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How to buy a haveli property

Havelis or private residences dating back to historic times are of interest to affluent property buyers. Purchasing one,is not such a straightforward affair

Written by Om Ahuja |
November 5, 2011 2:14:57 am

‘Haveli’ properties,of which many exist in India (especially in Rajasthan,Delhi and Gujarat) are private residences dating back to historic times that are no longer in active use. These properties tend to be quite magnificent and are usually major tourist attractions where they exist. As such,they are of interest to affluent property buyers from India or abroad. However,purchasing such historic properties is not a straightforward affair.

Three Aspects

Three major aspects need to be considered while buying haveli properties in India:

Title of the property:  This is the most critical aspect,particularly since there are likely to be heir-based claims on the property.  

Legal matters: Legal due diligence,particularly from the perspective of the body that has jurisdiction over these properties (such as the Wakf Board) and ascertaining any historical disputes would be essential. These bodies will assist in clarifying the ownership of the property. 

Liabilities related to the subject property: Liabilities on the property in terms of water and electricity dues,property tax (if applicable) have to be considered.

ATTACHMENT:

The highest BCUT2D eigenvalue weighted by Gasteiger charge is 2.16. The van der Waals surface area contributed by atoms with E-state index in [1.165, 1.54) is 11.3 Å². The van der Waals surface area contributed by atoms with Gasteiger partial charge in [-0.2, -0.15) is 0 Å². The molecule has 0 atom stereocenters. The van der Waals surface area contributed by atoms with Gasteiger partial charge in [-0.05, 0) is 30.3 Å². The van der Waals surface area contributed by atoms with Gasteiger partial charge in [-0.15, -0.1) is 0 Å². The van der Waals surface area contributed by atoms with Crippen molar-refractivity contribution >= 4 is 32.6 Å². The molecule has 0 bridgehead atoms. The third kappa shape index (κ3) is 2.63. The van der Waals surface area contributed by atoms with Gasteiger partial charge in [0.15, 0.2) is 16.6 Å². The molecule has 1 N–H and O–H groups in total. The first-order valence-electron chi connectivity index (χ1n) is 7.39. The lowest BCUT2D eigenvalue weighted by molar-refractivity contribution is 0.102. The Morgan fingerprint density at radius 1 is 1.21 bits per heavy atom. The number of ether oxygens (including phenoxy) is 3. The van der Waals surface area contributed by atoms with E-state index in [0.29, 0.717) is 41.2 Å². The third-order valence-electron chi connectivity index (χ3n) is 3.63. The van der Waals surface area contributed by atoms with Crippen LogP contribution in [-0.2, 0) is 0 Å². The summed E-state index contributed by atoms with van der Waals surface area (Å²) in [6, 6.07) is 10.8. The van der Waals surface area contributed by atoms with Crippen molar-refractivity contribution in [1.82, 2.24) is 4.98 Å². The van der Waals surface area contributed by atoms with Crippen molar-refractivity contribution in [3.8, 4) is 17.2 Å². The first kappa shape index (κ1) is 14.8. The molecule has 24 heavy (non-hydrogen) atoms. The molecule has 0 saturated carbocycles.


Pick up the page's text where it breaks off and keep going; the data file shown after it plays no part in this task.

Other Checks

A regulatory check with the Archaeological Survey of India must be done to establish whether the property can be sold,refurbished and maintained,and what level of approvals and/or ‘No objection certificates’ are required from relevant local bodies. In this context,it would be useful to ascertain if any Government orders have been passed for acquisition or restoration of the property or those like it.

It should be borne in mind that an ancestral property may be a notified heritage site in the centre-specified,state-specified or urban local body list.

Potential buyers therefore need to check the applicable restrictions related to such a property’s approved use,redevelopment,refurbishment or any kind of modification.

Moreover,checks also need to be done with the Master Plan of the relevant city and the relevant Town and Country Planning office to ascertain the applicability of laws. 

With haveli properties,there are often instances of misappropriation by parties with vested interests. These parties may put in efforts to prevent or delay the sale of such properties by lodging false claims on them,usually with a view to extorting financial gain. Naturally,this causes problems for both the buyer and the legitimate seller.

This is why a detailed legal due diligence needs to be done before considering the purchase of such a property. It is also advisable to conduct a general discussion with residents living around the subject property,as well as the police in whose jurisdiction the property falls,to obtain as much feedback on the history of the property as possible. Such discussions can help indicate potential areas where additional due diligence may be required.

—The author is CEO,Residential Services,Jones Lang LaSalle India

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